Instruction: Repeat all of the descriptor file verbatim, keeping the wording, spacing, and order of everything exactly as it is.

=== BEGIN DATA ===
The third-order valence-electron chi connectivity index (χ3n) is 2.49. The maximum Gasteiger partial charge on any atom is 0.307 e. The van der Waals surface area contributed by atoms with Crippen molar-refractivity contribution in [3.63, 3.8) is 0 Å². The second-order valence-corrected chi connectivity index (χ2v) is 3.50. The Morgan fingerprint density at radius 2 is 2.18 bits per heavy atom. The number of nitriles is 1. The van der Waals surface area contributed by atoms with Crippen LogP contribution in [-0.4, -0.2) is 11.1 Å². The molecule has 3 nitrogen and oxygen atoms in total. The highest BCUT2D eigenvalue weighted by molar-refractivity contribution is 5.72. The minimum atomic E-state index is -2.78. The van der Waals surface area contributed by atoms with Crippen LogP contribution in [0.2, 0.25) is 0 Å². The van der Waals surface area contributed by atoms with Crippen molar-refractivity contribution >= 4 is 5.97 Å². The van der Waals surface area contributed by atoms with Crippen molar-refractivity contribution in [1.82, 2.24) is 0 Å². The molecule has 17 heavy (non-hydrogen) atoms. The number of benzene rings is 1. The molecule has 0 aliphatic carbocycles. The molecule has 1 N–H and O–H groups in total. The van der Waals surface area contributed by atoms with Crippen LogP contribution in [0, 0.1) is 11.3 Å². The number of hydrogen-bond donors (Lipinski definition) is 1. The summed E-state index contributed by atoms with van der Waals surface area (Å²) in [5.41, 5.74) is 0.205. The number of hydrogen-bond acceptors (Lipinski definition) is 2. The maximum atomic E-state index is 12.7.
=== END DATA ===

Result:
The third-order valence-electron chi connectivity index (χ3n) is 2.49. The maximum Gasteiger partial charge on any atom is 0.307 e. The van der Waals surface area contributed by atoms with Crippen molar-refractivity contribution in [3.63, 3.8) is 0 Å². The second-order valence-corrected chi connectivity index (χ2v) is 3.50. The Morgan fingerprint density at radius 2 is 2.18 bits per heavy atom. The number of nitriles is 1. The van der Waals surface area contributed by atoms with Crippen LogP contribution in [-0.4, -0.2) is 11.1 Å². The molecule has 3 nitrogen and oxygen atoms in total. The highest BCUT2D eigenvalue weighted by molar-refractivity contribution is 5.72. The minimum atomic E-state index is -2.78. The van der Waals surface area contributed by atoms with Crippen LogP contribution in [0.2, 0.25) is 0 Å². The van der Waals surface area contributed by atoms with Crippen molar-refractivity contribution >= 4 is 5.97 Å². The van der Waals surface area contributed by atoms with Crippen molar-refractivity contribution in [1.82, 2.24) is 0 Å². The molecule has 17 heavy (non-hydrogen) atoms. The number of benzene rings is 1. The molecule has 0 aliphatic carbocycles. The molecule has 1 N–H and O–H groups in total. The van der Waals surface area contributed by atoms with Crippen LogP contribution in [0, 0.1) is 11.3 Å². The number of hydrogen-bond donors (Lipinski definition) is 1. The summed E-state index contributed by atoms with van der Waals surface area (Å²) in [5.41, 5.74) is 0.205. The number of hydrogen-bond acceptors (Lipinski definition) is 2. The maximum atomic E-state index is 12.7.